• Lifting weights that are too heavy and cause jerking or use of bad form
  • Not using full ranges of motions or “locking out” when appropriate
  • Not warming up, stretching and rolling

How to Prevent Developing Bad Posture & Form

As the saying goes, an ounce of prevention is worth more than a pound of correction.  Basically, do your best to not contribute to the deterioration of your posture and form.  

  • Be mindful of your sitting and standing posture.  Keep your head up, shoulders back, breathe deep, and relax
  • Avoid uncomfortable shoes and heavy clothing, bags, or other accessories that may put you out of alignment or weigh down your joints
  • Invest in ergonomic accessories for work such as ergonomic standing pads and chairs
  • Stretch regularly and consider adding gentle, restorative activities such as yoga, swimming, steam and sauna therapy, or tai chi into your routine
  • Make sure you have a balanced exercise plan, not loading any particular muscle group more than others
  • Consider hiring a professional to help create an exercise plan and teach you form, at least until you feel comfortable doing exercises on your own
  • Don’t push yourself too much.  You don’t always need to lift the heaviest weights.  Focus on form and consistency.  Strength will come
  • Rest, relax, eat well, stay hydrated, and prioritize sleep

How to Restore Posture & Improve Movement

Identify any imbalances and improper movement patterns. Release any areas that are restricted. Activate and strengthen any musculature that is underactive. Condition proper movement patterns once deviations are addressed.

For example, someone who types on a computer all day may have: 

  • Kyphosis (rounded upper spine)
  • Internally rotated humerus, protracted and elevated scapula (shoulders turned in, shoulder blades widened and bunched up)
  • Anterior shift of head and cervical spine (forward head position)

The correction would be:

  • Release internal rotators of the humerus with manual therapy (open chest muscles through massage/foam rolling/trigger point release)
  • Activate scapular retractors (turn on rhomboids and strengthen them)
  • Stretch and elongate the front of the torso
  • Strengthen spinal extensors
  • Prevent relapse by fixing sitting posture and environment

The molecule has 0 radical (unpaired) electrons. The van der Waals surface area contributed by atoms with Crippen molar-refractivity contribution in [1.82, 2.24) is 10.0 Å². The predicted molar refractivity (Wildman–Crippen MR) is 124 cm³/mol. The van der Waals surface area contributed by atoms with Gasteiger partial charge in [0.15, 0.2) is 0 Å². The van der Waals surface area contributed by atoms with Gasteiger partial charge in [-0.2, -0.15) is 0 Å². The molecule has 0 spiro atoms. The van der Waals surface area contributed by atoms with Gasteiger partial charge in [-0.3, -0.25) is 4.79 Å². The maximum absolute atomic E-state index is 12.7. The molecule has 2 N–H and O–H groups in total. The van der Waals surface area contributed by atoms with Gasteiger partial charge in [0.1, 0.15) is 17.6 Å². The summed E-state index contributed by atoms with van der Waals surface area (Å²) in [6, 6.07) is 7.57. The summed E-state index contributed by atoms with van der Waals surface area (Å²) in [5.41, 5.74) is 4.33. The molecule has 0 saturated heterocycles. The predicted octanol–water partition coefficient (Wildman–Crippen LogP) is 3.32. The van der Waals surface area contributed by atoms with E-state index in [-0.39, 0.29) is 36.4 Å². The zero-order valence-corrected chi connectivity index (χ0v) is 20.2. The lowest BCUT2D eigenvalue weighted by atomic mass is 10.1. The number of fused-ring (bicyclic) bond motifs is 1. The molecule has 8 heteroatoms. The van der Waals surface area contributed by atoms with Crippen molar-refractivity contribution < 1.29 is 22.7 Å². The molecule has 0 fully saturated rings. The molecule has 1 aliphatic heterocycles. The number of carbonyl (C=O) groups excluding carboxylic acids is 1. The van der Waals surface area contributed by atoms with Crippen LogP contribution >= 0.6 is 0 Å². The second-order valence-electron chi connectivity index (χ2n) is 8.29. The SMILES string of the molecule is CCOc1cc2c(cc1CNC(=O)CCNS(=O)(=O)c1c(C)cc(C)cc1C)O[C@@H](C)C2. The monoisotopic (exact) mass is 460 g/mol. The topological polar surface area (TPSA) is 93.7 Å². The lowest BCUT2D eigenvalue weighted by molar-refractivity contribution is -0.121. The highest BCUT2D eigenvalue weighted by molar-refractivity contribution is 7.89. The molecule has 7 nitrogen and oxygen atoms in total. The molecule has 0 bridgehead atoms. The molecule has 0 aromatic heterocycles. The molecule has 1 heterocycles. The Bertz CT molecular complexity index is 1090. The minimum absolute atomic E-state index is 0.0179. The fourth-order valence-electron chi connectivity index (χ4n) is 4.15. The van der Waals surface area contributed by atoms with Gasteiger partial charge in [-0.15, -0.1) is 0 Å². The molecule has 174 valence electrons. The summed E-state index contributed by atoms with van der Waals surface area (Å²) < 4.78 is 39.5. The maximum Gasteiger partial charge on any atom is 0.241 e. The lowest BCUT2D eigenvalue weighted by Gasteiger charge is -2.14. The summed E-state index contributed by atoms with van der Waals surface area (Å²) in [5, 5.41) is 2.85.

Another common example for runners is:

 a runner who starts developing pain down the side of their leg and IT band into their knee. Symptoms include:

  • Pain down the sides of legs and IT band
  • Knee or ankle pain
  • Knock knees (knee valgus)
  • Fatigue and inflammation
  • Tight hips

The corrections would be:

  • Strengthen glutes/butt muscles to keep femur from internally rotating causing knock knees
  • Strengthen abductor complex and Lumbo-Pelvic-Hip-Complex (LPHC) to support legs tracking in line rather than falling to the midline of the body which hyperextends the IT band
  • Barefoot balance exercise to teach small muscles of the foot to activate and prevent inversion/eversion of the ankle 

Unfortunately, most of the time people don’t realize their form and posture is deteriorating, or they don’t know how to properly restore it.  A qualified health or fitness professional can help you create a plan that properly addresses any imbalances while developing your strength and conditioning.   

Consider talking with a sports physical therapist or experienced personal trainer with a corrective exercise background for help.  We would also be happy to assist, just send us a message or schedule a free consult here:


Maintaining good posture and form will help keep your body healthy longer.  You’ll breathe better, look better, move better, and feel better.  Good form will reduce your risk of acute or overuse injuries and unnecessary strains on the body.  Plus, your strength, speed, endurance and power will all improve!

Meet the Author



I'm Bobby, a certified trainer, nutritionist, executive coach & owner of Cygma Performance. I enjoy seeing people be their best. I strive to provide clear, down to earth, science based information to help people live their best!